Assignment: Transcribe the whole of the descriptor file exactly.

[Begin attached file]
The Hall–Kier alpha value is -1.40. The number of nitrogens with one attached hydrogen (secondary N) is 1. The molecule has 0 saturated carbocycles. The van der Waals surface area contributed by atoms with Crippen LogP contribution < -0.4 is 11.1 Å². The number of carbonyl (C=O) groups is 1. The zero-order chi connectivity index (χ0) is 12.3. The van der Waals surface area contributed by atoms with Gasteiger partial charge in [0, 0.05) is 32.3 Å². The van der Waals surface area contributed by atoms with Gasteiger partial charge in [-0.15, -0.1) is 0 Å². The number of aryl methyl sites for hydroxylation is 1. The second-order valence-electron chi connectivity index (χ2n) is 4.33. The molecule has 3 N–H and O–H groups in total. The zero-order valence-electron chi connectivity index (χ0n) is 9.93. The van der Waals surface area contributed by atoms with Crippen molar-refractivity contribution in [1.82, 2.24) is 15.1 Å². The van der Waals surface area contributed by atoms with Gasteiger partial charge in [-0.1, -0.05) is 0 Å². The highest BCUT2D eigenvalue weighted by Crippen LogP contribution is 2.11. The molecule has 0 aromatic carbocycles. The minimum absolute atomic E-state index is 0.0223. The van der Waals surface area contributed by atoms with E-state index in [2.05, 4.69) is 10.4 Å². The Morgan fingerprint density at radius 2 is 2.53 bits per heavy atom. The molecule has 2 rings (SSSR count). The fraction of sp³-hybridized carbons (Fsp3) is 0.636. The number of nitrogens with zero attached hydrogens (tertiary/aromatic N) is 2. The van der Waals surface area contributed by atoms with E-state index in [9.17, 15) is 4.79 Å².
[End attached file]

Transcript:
The Hall–Kier alpha value is -1.40. The number of nitrogens with one attached hydrogen (secondary N) is 1. The molecule has 0 saturated carbocycles. The van der Waals surface area contributed by atoms with Crippen LogP contribution < -0.4 is 11.1 Å². The number of carbonyl (C=O) groups is 1. The zero-order chi connectivity index (χ0) is 12.3. The van der Waals surface area contributed by atoms with Gasteiger partial charge in [0, 0.05) is 32.3 Å². The van der Waals surface area contributed by atoms with Gasteiger partial charge in [-0.15, -0.1) is 0 Å². The number of aryl methyl sites for hydroxylation is 1. The second-order valence-electron chi connectivity index (χ2n) is 4.33. The molecule has 3 N–H and O–H groups in total. The zero-order valence-electron chi connectivity index (χ0n) is 9.93. The van der Waals surface area contributed by atoms with Crippen molar-refractivity contribution in [1.82, 2.24) is 15.1 Å². The van der Waals surface area contributed by atoms with Gasteiger partial charge in [-0.1, -0.05) is 0 Å². The highest BCUT2D eigenvalue weighted by Crippen LogP contribution is 2.11. The molecule has 0 aromatic carbocycles. The minimum absolute atomic E-state index is 0.0223. The van der Waals surface area contributed by atoms with E-state index in [2.05, 4.69) is 10.4 Å². The Morgan fingerprint density at radius 2 is 2.53 bits per heavy atom. The molecule has 2 rings (SSSR count). The fraction of sp³-hybridized carbons (Fsp3) is 0.636. The number of nitrogens with zero attached hydrogens (tertiary/aromatic N) is 2. The van der Waals surface area contributed by atoms with E-state index in [9.17, 15) is 4.79 Å².